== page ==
‘When I gave birth to my second child, I relapsed. I was running around, so it was easy to miss lunch. But then, I started missing that meal purposely.’

“This is hard for me to admit because I am five years into my recovery journey, but sometimes the hardest things to admit are the ones that will help the most people.

I have also noticed a lot of people talk about recovery, but no one talks about relapse while the two go hand-in-hand. Recovery isn’t linear.

People don’t want to talk about relapse out of shame.

I know it’s a much harder topic for me to personally cover than recovery. When you are in recovery people think you are strong because you overcame a struggle. Relapse, people automatically seem to equate to weakness.

And you can relapse from anything. You can relapse from addiction. You can relapse from depression. You can slide back into the same habits, feelings, patterns—the same ones you thought you kicked.

Most recently, when I gave birth to my second child, I relapsed. Oof, so hard to say. She came a month early and she was in the NICU for 11 days. There was a lot of changes as it was. I was never away from my 18-month-old, ever, and there I was in the hospital and away from her, my hormones were crazy, and then I was told I wasn’t going to be taking my newborn home.

I also saw a new body. A body that I didn’t recognize. In my mind, I rationally knew this body just gave birth, but between what I was seeing and all the stress I was under, I felt like the weight of my body was suffocating me. I couldn’t breathe in the uncertainty around me. That coupled with a hectic schedule: I was going to the NICU for my newborn’s first feeding before my 18-month-old woke up, so I could spend the morning before her nap with her without her noticing I was gone. Then around 12:30 I’d put my 18-month-old down for her nap then head back to the NICU for my newborn’s next feeding. Then back to my 18-month-old around 3:30 to spend the rest of the afternoon with her. Then at seven after I put the 18-month-old down until 11:30 at night, I was with my newborn in the hospital. Then up at five to do it again. It was hard. And you don’t feel like yourself as it is postpartum. My body ached. My privates ached. My heart ached. Everything was one big ache.

I was running around, so it was easy for me to miss lunch. I am not a person who thinks about her hunger or herself first by nature, so it’s very easy for me to miss those cues. But then the next day, I started missing that meal purposely—because that hunger was comforting in all the chaos. It always was. I became addicted to that feeling again. It’s a slippery slope. You can’t miss a meal in recovery I was beginning to learn.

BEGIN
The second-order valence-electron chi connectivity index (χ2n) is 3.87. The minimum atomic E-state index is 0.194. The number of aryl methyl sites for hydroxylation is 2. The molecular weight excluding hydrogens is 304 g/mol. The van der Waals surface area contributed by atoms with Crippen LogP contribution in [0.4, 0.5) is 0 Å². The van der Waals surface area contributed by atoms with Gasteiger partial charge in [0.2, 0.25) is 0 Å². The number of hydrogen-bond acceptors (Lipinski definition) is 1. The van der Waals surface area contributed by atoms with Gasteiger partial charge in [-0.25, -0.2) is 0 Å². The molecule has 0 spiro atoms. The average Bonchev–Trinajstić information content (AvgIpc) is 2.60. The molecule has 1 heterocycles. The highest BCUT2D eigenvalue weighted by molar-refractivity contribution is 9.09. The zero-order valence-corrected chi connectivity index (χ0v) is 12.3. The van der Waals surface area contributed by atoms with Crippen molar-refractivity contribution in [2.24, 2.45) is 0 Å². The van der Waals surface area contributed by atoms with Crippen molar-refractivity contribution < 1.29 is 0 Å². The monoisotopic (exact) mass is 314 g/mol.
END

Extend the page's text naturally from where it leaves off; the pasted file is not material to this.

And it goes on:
But I kept telling myself I was okay.

Two weeks later, both my babies in the same place, my mom started to realize what I was doing, and she called me out.
‘I’m in solid recovery, and I’m offended,’ I huffed at her. ‘Just because I did it in the past doesn’t mean I’d do it again. Plus, I’m breastfeeding.’ That was the scary thing, I was breastfeeding, and my daughter needed the nutrients. Hearing myself say those words out loud freaked me out. I lied, plus I was lying to myself—I wasn’t doing the best thing for my daughter either.

So, after that interaction, I got back on the recovery bandwagon. I made sure I added lunch to my routine again. I made sure I ate even when the stress of the world, of getting used to two babies under two, was weighing me down. Even when my 18-month-old wanted nothing to do with me because I brought this new baby home, not her daddy, me! I am not perfect. Just because I birthed a child doesn’t make me immune to relapse. I still have my off days, but on those days, I make sure I talk or write my feelings out.

Because one missed meal can lead you down the rabbit hole.

Mothers (in recovery from substance abuse, eating disorders, mental illness), fall too, they just have more people depending on them if they let themselves hit the ground. But we are human beings too at the end of the day. So, I pull myself up when I have a setback. You can pull yourself up too.

People don’t want to talk about relapse out of shame. It’s considered weak. Mothers are supposed to be strong.

Admitting to relapse and getting right back on the recovery path is one of the strongest things you can do.”

Mother who struggles with an eating disorder sits on couch smiling at baby she holds in her lap

This story was written by Danielle Sherman-Lazar of  Living A FULL Life. The article originally appeared hereSubmit your story here, and subscribe to our best love stories here.

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